The tension between building brand equity and trading the arse out of products must be one of the longest running battles between sales and marketing professionals and has now reached new heights with the advent of buy one, get two free, available for a not-so-limited time at a store near you.
Only last year, I had a deep and meaningful discussion with our sales team about the merits and dangers of bogof and I am now having to fend off threats of even deeper activity.
As my sales colleagues remind me, we are not able to mention retail pricing in discussions with our customers. Quite right. We are, after all, law abiding citizens here in brand marketing. But if we can’t discuss pricing, why do we send smoke signals in the form of overly generous supplier funding to give them even the mildest encouragement to sink our brands to greater depths?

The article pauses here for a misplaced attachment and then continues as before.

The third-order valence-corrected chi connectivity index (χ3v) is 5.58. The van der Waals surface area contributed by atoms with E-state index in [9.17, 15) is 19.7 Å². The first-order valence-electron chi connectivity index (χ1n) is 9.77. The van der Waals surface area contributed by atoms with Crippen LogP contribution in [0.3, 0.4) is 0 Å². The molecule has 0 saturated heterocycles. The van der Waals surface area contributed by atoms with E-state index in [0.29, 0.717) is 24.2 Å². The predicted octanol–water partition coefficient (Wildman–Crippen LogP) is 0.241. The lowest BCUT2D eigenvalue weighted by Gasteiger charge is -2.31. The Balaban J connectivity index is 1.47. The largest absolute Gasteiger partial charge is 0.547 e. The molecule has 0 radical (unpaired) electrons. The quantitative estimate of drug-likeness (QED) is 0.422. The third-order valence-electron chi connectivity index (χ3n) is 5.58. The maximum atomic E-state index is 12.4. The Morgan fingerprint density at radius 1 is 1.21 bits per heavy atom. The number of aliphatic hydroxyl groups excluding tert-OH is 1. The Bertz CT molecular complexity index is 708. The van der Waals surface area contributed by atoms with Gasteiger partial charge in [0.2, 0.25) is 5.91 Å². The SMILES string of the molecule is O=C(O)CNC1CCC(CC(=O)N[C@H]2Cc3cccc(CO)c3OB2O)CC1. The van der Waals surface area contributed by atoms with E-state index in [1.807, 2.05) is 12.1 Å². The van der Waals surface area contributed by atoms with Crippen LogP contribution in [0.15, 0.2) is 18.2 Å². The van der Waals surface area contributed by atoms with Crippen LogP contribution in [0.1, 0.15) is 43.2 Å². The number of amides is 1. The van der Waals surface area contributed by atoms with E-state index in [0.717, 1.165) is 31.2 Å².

Never incentivise a sales team purely on volume. They will destroy your business within 12 months
One of our national account managers took great pride in assuring me that I shouldn’t worry my fluffy strategic head as we are, in fact, only “part-funding” the promotion. We get to pay the same funding as last year’s slightly less crazy giveaway but this year we secure an even bigger discount and shift record amounts of stock.
There goes an insight into the strategic box-shifting mentality of a salesman.
Note to self: Never incentivise a sales team purely on volume. They will destroy your business within 12 months and that’s if you are fortunate enough not to hire a bright one, who will get there much faster.
Despite the offers, some consumers aren’t happy paying at all. Looting is rife. Smash-one-get-one-free with all types of booty flying out of the door. This new type of shopper knows no barriers, even stopping to try on their trainers for size before fleeing with a plasma TV under their arm.
What a total disgrace and how desperately sad for those retailers affected. Some of the smaller victims may never open their doors for business again thanks to this mindless thuggery.
The bigger operators will no doubt survive the carnage and call on their insurers to help restore order, but could this be the final nail in the coffin for a British high street already in intensive care. Somewhat puts my trading issues into perspective.